SL: I don’t think the algorithm’s arc will go into issue #41. It will need to be shut down and repaired in the next issue.

    WB: To me, #41 is again a meta commentary on how Batgirl’s Burnside continuity is not going to intersect with Batman and mainstream continuity. Babs literally turns that continuity away from her storyline.

    By the way, I like that the episode is called “The Algorithm”, because we said that was the whole focus of the arc.

    SL: Yeah, I have typed that word a million times.

    WB: So much that we started just saying ‘the alg’.

    SL: We’ve been treating it as a character for a while now.

    WB: When I saw the title, it felt very fitting.

    I think they probably changed the title for us.

    SL: That’s the story I’m going with.

    WB: I could see them talking urgently together at Thought Bubble and I heard phrases like ‘rewrite the story’, ‘ditch our ideas for his’.

    I dunno, could be mistaken, but that’s what happened.

    SL: Rumor has it.

    I dunno, Will, how many times did they ask you to repeat it?

    WB: I don’t know, Sam, all I can say is they kept looking over at me as Brenden called DC Comics and muttered ‘we need to rewrite the whole arc’.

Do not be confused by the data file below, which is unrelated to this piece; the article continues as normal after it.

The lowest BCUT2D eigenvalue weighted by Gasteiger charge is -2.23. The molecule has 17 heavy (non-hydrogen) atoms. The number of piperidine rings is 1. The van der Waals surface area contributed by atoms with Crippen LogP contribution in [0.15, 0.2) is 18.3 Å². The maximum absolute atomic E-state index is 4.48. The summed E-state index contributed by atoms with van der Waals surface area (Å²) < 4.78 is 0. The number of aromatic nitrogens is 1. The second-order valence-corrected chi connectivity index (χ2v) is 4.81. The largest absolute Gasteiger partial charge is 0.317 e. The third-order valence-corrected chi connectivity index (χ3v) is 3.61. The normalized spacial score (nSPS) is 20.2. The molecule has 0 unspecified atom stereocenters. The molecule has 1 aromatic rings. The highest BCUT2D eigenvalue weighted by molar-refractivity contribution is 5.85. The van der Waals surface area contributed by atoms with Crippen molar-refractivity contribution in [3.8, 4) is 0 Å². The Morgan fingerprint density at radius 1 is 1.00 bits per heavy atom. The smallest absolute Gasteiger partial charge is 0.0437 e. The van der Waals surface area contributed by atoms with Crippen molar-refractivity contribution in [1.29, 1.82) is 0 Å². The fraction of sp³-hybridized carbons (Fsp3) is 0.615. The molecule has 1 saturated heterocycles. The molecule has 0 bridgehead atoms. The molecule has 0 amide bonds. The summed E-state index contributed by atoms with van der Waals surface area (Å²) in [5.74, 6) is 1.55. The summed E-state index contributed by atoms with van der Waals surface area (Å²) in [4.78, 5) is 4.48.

Now, CLOSE READERS OF THE HOOQ-UP MAY REMEMBER

    THAT FIFTEEN MINUTES AGO

    I SAID

    COULD I PLEASE SPEAK ABOUT SOMETHING?

    SL: I’m sorry. Please do.

    WB: OK, I’d like to discuss how this origin intersects with and rewrites existing, previous Batgirl stories by different authors, in very interesting ways. May I continue?

    SL: Will, would you like to tell us about subtle changes to the New 52 Batgirl. Please?

    WB: More than that. More than that.

    I find this a really interesting text. It is so short, but very complex. On one level it’s Fletcher and Stewart’s work and it operates to confirm their reboot. Here we see the origin of Frankie and Babs’ relationship and of course the start of the whole algorithm arc, which is their own creation.

    On the second level it’s a return to and rewrite of The Killing Joke. It’s always difficult to pin down exactly how much the variations in the multiple retellings of TKJ are down to artist interpretation and not writer description. After all not everyone is Alan Moore with his pages of script.

    Continued below

    For full-size image click here.

    As I noted last time, for instance, the Joker’s thugs always look different.

    In “Batgirl” #39 we noted that Babs Tarr (and Cameron Stewart) were drawing Babs as the Babs from the reboot, wearing a T-shirt and jeans. There was no coffee or cocoa, but Jim was sitting there with his newspaper.